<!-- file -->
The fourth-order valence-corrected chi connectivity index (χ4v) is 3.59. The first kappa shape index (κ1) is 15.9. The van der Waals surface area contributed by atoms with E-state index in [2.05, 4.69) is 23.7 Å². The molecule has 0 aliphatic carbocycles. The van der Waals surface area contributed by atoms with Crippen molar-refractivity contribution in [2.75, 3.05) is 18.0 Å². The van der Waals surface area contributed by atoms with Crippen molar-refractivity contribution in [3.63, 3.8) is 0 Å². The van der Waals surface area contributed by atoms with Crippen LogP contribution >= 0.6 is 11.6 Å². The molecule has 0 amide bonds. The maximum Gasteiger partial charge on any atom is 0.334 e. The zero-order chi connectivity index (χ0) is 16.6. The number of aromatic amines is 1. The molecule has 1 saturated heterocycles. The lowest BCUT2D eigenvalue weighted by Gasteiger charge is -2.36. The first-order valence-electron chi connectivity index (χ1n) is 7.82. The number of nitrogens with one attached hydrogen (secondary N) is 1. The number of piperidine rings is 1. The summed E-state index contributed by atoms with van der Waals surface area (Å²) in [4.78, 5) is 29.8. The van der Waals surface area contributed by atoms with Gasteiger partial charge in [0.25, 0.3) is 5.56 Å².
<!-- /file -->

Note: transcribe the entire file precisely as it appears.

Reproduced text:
The fourth-order valence-corrected chi connectivity index (χ4v) is 3.59. The first kappa shape index (κ1) is 15.9. The van der Waals surface area contributed by atoms with E-state index in [2.05, 4.69) is 23.7 Å². The molecule has 0 aliphatic carbocycles. The van der Waals surface area contributed by atoms with Crippen molar-refractivity contribution in [2.75, 3.05) is 18.0 Å². The van der Waals surface area contributed by atoms with Crippen molar-refractivity contribution in [3.63, 3.8) is 0 Å². The van der Waals surface area contributed by atoms with Crippen LogP contribution >= 0.6 is 11.6 Å². The molecule has 0 amide bonds. The maximum Gasteiger partial charge on any atom is 0.334 e. The zero-order chi connectivity index (χ0) is 16.6. The number of aromatic amines is 1. The molecule has 1 saturated heterocycles. The lowest BCUT2D eigenvalue weighted by Gasteiger charge is -2.36. The first-order valence-electron chi connectivity index (χ1n) is 7.82. The number of nitrogens with one attached hydrogen (secondary N) is 1. The number of piperidine rings is 1. The summed E-state index contributed by atoms with van der Waals surface area (Å²) in [4.78, 5) is 29.8. The van der Waals surface area contributed by atoms with Gasteiger partial charge in [0.25, 0.3) is 5.56 Å².